The Trust was boosted by receiving CCRF – Community Capability and Resilience Funding - through the Ministry of Social Development, with the funding going more directly towards developing a Te Hiku Pasifika Trust COVID Strategy Plan to focus on building capability and resilience of our Pasifika communities living in Te Hiku O te Ika. 

The Trust is grateful and would like to thank Pasefika Proud who not only supported Te Hiku Pasifika Trust through the CCRF funding phases, but also helped explain about COVID recovery and rebuild which greatly assisted our Board to think about sustainable options for our people.  

“The funding enabled us to purchase resources to strengthen our online connection with our families in times of crisis during Covid and help manage ongoing challenges due to the greater demand. During the process, we began to appreciate the value of creating and recording stories that are happening now and for our future to keep our history forever present,” Vaniva says.

Pasefika Proud also provided much needed funding to run workshops to consult with Pacific communities on the National Family Violence and Sexual Violence Strategy up here in Kaitaia in June of this year (2021). The workshops were well received particularly by the youth which was an important factor in having voices representing the future.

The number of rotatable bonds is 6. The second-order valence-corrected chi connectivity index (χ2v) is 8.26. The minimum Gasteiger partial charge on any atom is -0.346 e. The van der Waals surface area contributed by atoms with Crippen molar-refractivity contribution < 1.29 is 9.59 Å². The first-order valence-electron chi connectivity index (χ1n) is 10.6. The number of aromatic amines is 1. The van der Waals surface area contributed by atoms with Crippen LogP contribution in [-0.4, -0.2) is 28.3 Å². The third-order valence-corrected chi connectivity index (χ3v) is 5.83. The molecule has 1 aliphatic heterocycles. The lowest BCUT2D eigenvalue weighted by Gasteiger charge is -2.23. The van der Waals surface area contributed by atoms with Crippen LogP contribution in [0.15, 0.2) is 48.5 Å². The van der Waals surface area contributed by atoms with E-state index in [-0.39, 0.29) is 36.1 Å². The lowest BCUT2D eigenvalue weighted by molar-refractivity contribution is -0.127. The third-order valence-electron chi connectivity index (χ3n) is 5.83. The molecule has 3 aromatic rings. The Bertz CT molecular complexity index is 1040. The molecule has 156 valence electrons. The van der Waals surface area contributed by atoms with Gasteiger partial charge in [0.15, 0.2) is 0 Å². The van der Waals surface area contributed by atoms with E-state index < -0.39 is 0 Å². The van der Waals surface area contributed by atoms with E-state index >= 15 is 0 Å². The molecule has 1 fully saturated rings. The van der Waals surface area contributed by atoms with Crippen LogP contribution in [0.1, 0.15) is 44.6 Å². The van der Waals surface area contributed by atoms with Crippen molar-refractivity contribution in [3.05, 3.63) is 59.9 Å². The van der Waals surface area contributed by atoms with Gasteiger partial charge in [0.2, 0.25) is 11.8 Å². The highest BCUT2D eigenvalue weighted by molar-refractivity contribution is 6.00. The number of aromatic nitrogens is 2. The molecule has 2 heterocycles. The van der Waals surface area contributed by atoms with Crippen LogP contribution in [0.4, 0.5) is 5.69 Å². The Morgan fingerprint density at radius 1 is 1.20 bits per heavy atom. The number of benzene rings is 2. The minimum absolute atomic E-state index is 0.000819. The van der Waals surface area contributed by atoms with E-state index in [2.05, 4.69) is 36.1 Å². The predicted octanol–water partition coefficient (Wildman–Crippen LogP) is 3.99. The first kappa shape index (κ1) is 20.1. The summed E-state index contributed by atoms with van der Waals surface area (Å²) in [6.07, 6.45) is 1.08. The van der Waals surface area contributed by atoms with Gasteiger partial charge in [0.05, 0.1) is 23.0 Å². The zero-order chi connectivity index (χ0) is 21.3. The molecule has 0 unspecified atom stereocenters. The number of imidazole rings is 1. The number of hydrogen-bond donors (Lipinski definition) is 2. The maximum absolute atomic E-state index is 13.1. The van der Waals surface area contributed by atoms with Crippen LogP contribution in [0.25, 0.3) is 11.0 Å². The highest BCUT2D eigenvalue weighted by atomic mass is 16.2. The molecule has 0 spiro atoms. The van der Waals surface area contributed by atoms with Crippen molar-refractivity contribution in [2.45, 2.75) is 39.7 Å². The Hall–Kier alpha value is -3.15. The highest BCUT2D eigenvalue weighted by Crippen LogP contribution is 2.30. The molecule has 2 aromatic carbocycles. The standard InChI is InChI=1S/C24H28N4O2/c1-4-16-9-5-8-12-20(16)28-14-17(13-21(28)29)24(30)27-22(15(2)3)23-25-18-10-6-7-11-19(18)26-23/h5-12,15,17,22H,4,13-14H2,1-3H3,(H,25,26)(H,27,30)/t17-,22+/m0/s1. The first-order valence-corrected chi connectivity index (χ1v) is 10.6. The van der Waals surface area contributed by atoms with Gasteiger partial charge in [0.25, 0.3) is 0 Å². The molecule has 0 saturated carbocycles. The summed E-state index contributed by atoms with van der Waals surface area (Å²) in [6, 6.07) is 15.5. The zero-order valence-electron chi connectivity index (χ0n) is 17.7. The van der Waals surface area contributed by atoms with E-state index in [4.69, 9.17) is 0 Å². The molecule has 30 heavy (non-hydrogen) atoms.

One of our Samoan ladies with sewing machine from REAP (community education organisation)

The five Pacific groups under the Te Hiku Pasifika Trust (Cook Islands, Fiji, Niue, Samoa and Tonga) are working together to implement the goals and objectives of the newly developed COVID Strategic plans by the planting of their own Pasfika community gardens and establishing sewing groups. 

Groups from the local Samoan, Cook Islands and Tongan community have been busy sewing masks to help cope with demand during the lockdowns as well as our Te Hiku Pasifika Vaccination Events up here in Kaitaia. 

Throughout 2021, surveys were conducted to help develop a COVID Strategic Plan for Te Hiku Pasifika Trust which in turn will provide a good base from which to start implementing the visions and plans for Pasifika families.

The Te Hiku Pasifika Trust’s long-term plan is to have more Pasifika families who are confident and strong in their own culture and language, enabling more of them to emerge, contribute toward, and ultimately thrive for their respective communities.